In the Marine Corps, there is tradition and there is truth, and the two do not always intersect. Such is the case with term “Devil Dogs,” which the German troops in World War I supposedly called Marines at Belleau Wood, leading the Corps to adopt it as a term of endearment.
But The Rumor Doctor got a tip that the term “Devil Dogs” might not come from the Germans after all, so The Doctor decided to get to the bottom of the matter, even at the risk of being accused of hating all things Marine Corps and American.
After The Doc debunked the legend of the “Blood Stripe” — the scarlet stripe on dress blue uniform pants supposedly commemorating a battle in the Mexican-American War — a commenter on Stripes.com wrote: “Schogol’s self-portrait shows him with long hair and a beard, so of course he can’t be trusted tampering with sacred Marine traditions. Every Marine NCO knows in his heart (and arms and legs after getting promoted to Cpl) what the REAL truth is. What’s next, Schogol, Mom and Apple Pie?!”
Shortly after Belleau Wood, a Marine Corps recruiting poster said the Germans had nicknamed Marines “Teufel Hunden” and showed a bulldog wearing a helmet with an eagle, globe and anchor chasing a German dachshund wearing a spiked helmet, according to the National Museum of the Marine Corps.
But Bob Aquilina of the Marine Corps History Division says there is no credible evidence that German troops dubbed their Marine adversaries “Devil Dogs.”
“The term very likely was first used by Marines themselves and appeared in print before the Battle for Belleau Wood,” Aquilina said in an e-mail. “It gained notoriety in the decades following World War I and has since become a part of Marine Corps tradition.”
Indeed, a Marine Corps magazine, reported in April 1918 that Germans referred to Marines as “teufel hunden,” two months before Belleau Wood, according to Aquilina. The word “Teufelhunden” is a combination of the German words for “devil” and “dogs,” or “Teufel” and “Hunde.” But the possessive form of “Teufel” is “Teufels,” and the plural of “Hund” is “Hunde,” not “Hunden,” suggesting that whoever came up with the word wasn’t a native German speaker.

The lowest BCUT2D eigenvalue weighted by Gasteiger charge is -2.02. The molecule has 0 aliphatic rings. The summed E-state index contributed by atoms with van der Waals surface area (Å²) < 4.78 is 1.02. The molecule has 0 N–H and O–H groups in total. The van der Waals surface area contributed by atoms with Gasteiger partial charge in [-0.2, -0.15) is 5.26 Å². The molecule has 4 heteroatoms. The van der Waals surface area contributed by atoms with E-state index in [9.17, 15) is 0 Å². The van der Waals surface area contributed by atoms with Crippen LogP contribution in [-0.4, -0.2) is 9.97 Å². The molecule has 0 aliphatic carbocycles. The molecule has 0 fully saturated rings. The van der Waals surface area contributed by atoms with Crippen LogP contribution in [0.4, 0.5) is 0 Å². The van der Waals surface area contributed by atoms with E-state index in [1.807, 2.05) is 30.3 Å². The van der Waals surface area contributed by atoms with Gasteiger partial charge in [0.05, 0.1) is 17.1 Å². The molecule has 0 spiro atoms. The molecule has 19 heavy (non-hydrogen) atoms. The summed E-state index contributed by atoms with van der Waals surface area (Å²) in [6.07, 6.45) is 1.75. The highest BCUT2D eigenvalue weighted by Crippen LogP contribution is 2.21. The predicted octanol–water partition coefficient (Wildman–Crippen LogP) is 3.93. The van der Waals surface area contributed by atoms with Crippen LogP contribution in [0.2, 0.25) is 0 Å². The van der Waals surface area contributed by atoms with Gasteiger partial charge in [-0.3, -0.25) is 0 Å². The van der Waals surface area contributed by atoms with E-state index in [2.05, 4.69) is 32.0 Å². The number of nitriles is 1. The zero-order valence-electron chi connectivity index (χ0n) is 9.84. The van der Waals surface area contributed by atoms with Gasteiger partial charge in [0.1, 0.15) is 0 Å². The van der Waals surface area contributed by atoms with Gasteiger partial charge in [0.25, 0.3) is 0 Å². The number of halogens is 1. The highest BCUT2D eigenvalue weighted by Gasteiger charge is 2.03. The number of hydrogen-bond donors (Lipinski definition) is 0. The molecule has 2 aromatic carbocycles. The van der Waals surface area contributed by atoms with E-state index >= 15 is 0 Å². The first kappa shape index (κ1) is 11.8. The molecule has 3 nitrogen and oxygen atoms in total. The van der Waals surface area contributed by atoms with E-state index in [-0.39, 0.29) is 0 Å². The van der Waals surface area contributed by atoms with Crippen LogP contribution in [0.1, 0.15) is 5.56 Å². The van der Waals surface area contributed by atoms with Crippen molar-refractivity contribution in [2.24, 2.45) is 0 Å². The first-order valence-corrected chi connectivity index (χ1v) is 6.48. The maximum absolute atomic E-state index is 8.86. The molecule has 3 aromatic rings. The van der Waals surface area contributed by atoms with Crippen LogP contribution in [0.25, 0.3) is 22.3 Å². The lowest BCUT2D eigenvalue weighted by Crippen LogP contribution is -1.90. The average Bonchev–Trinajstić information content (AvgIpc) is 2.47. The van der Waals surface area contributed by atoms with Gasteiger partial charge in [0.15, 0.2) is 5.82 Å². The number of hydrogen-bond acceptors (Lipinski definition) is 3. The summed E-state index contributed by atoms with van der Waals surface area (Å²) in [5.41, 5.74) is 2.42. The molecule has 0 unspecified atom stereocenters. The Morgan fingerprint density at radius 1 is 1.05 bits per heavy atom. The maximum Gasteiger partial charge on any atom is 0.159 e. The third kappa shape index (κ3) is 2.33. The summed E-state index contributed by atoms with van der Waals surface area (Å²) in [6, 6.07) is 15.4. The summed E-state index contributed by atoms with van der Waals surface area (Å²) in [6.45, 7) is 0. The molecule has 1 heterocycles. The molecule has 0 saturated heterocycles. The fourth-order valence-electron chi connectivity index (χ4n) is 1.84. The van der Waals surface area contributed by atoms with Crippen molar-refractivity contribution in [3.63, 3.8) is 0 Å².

The National Museum of the Marine Corps refers to the origin of the term “Devil Dogs” as tradition, which is not the same as truth, said Patrick Mooney, visitor services chief at the museum.
“We have no proof that it came from German troops though tradition says it came from German troops referring to Marines,” he said. “There is no written document in German that says that the Marines are Devil Dogs or any correct spelling or language component of ‘Devil Dog’ in German.”
The Rumor Doctor also reached out to the German army’s Military History Research Institute to talk about old times.
“I never heard anyone using the word ‘Teufelshund’ or ‘Teufelshunde’ in Germany,” said institute spokesman Lt. Col. Heiner Bröckermann in an e-mail. “Using Google in Germany I found to my surprise that ‘Teufelshund’ (in the mention of the devils pet) is used today by German witchcraft gamers and role players, but I think this is a rather new wording of the computer gamers and role player communities.”
THE RUMOR DOCTOR’S DIAGNOSIS: Like the story of the fabled “Blood Stripe,” the legend surrounding the origin of the term “Devil Dogs” is not supported by the facts. But the bravery of the Marines at Belleau Wood is not in doubt. They helped blunt the German offensive, ultimately paving the way to victory.